So, as we agreed, politics aside, from a purely project perspective, the days of the Prime Minister refusing to be forced into a “premature decision” over the fate of HS2 and stalling during interviews in Manchester to confirm its cancellation, having already filmed a video about scrapping the project before leaving Downing Street – does not sit well.
Now, more than ever, the IT Projects we work on need greater transparency. Rigorous governance and effective Project Management Office (PMO) are two ways to achieve this,
I think it’s a good time to measure how transparent our projects are and strive to be truly open.
I stress, it’s not a political point, we won’t ever do that in these blogs, in fact for balance …
4 – Have The Bravery To Kill A Project That You’ve Invested Heavily In!
Taking the reasons that led to the decision to axe the northern leg of HS2 at face value and, again, no political judgement here – cancelling a project that you’ve invested heavily in but is no longer right can be a gutsy move!
“The facts have changed,” the PM said, as he confirmed the HS2 high-speed rail line from Birmingham to Manchester would be scrapped and, sometimes, that is the case with the IT projects that we pour our hearts, souls, and budgets into.
A PM friend had to make such a call. Their project had consumed a considerable amount of its budget and had overshot financial milestones pre-covid, it was moth-balled (like most) during lockdowns, and when it was restarted after the pandemic it suffered a double whammy of rising costs and a changed business need. The cost spikes and the evolved needs of the organisation had been noticed, they were discussed at the water-cooler, concerns were raised and even escalated, but so often big decisions are too big. No-one was brave enough to make the call. Good money after bad was spent, costs continued to rise, the alignment between business case and project outcomes widened further, eventually the decision was made for them, and the project was closed down.
I’m reminded of something that a mate’s grandad used to say, it was something like: “It doesn’t matter how fast, or how long, or how well you shovel into the cement mixer, if you’re standing on a pile of sugar you’ll not build many houses.”
The lesson is that the business case may be sound when you get the green light (nice railway pun – Ed), but things do change, and IT Projects need someone to have their eye on that! Business Analysts are BRILLIANT at this, I mean there’s a clue in the job title, and effective Project Management Office (PMO) can also help deliver governance that supports this awareness.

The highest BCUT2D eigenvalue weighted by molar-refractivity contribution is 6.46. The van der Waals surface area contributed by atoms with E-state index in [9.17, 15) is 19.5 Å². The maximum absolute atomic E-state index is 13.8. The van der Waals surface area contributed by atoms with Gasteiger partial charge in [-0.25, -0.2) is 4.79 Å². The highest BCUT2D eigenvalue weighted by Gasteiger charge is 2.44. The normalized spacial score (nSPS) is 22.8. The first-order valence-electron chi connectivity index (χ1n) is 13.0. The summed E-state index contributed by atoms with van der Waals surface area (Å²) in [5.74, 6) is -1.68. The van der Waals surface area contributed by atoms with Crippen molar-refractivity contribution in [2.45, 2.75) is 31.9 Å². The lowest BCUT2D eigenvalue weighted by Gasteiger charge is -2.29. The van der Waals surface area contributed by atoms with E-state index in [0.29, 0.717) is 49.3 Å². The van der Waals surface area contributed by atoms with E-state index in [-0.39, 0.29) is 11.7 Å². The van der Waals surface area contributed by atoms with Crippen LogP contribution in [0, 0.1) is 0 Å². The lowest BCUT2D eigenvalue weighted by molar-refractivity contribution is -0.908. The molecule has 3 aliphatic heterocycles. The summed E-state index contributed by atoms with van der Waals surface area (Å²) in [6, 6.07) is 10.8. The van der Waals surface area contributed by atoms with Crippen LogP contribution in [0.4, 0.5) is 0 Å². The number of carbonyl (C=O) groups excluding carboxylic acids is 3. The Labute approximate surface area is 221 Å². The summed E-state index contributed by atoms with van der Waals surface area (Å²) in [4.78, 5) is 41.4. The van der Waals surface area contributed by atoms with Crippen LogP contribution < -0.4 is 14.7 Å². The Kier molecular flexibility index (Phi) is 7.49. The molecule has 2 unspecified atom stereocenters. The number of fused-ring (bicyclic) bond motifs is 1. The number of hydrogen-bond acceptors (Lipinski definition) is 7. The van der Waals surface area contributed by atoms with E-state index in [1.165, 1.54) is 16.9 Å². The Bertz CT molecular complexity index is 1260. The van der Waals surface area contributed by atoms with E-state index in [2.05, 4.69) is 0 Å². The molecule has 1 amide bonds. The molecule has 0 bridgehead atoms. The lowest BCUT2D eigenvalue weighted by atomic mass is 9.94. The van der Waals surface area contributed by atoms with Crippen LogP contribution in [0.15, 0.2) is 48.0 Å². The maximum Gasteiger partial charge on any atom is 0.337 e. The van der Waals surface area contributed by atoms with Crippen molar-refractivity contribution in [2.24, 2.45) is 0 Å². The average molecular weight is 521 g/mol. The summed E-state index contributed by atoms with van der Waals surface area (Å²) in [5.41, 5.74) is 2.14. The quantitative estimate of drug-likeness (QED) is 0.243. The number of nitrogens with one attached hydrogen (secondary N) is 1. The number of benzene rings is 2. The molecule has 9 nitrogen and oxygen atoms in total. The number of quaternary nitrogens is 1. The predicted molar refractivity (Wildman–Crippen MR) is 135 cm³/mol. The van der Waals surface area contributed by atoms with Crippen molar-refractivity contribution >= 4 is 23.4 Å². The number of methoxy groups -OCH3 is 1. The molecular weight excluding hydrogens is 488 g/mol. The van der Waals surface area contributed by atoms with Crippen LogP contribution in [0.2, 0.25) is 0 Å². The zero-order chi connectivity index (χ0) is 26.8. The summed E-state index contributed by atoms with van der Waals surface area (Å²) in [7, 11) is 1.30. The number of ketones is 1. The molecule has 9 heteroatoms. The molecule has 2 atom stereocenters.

5 – Know That Talent Churns but Governance Must Be Eternal
Before the first spade even broke the ground’s surface, HS2 was going to be a long project – almost 30 years! How many project managers were going to last from start to finish? It’s a rough guess, but I bet I’m not far off when I say it would have been … in the region of … none.
The thing is, talent turnover is a challenge for all projects, not just huge ones like HS2!! Project managers are in demand, tempting offers to leave in abundance! The organisational cost of a high churn rate is obvious and well documented, to recruit, hire and train (enough railways puns now – Ed) is costly and it can take a year or more for the organisation to see a return on investment (ROI), but on an IT Project delivery level the impact of churn has extra levels.
A delay to an IT project as your new hire beds in or added onboarding costs that weren’t in the budget can make or break a project. If a project does not have governance protocols that outlast a PM’s time with you, there can be extra delays as everyone “reinvents the wheel” whenever there is a change of crew (Delays, wheel, crew – I hope these are not a railway puns – Ed).
One of the areas highlighted by the Oakervee review was that of long-term accountability, and governance robust enough to remain solid as personnel changes. It is a good lesson for us all to learn.
Three ways I have seen this mitigated:
1.Robust Project Management Office structures and disciplines check out (Stoneseed’s PMO Services).
2. Strategies like effective milestones (where a team is tasked with getting the project from A to B rather than its full completion)
3. Stoneseed’s Project Management as a Service (PMaaS) which can ensure continuity as it effectively becomes our problem not yours when key talent moves on, helping keep your project on track (I give up – Ed).
In conclusion, every project ever initiated allows us all to learn lessons, often from the safety of the sidings! I salute my project management industry colleagues who have and who continue to work hard on HS2 and wish you every success further down the line. (I’ve already got my coat on – Ed)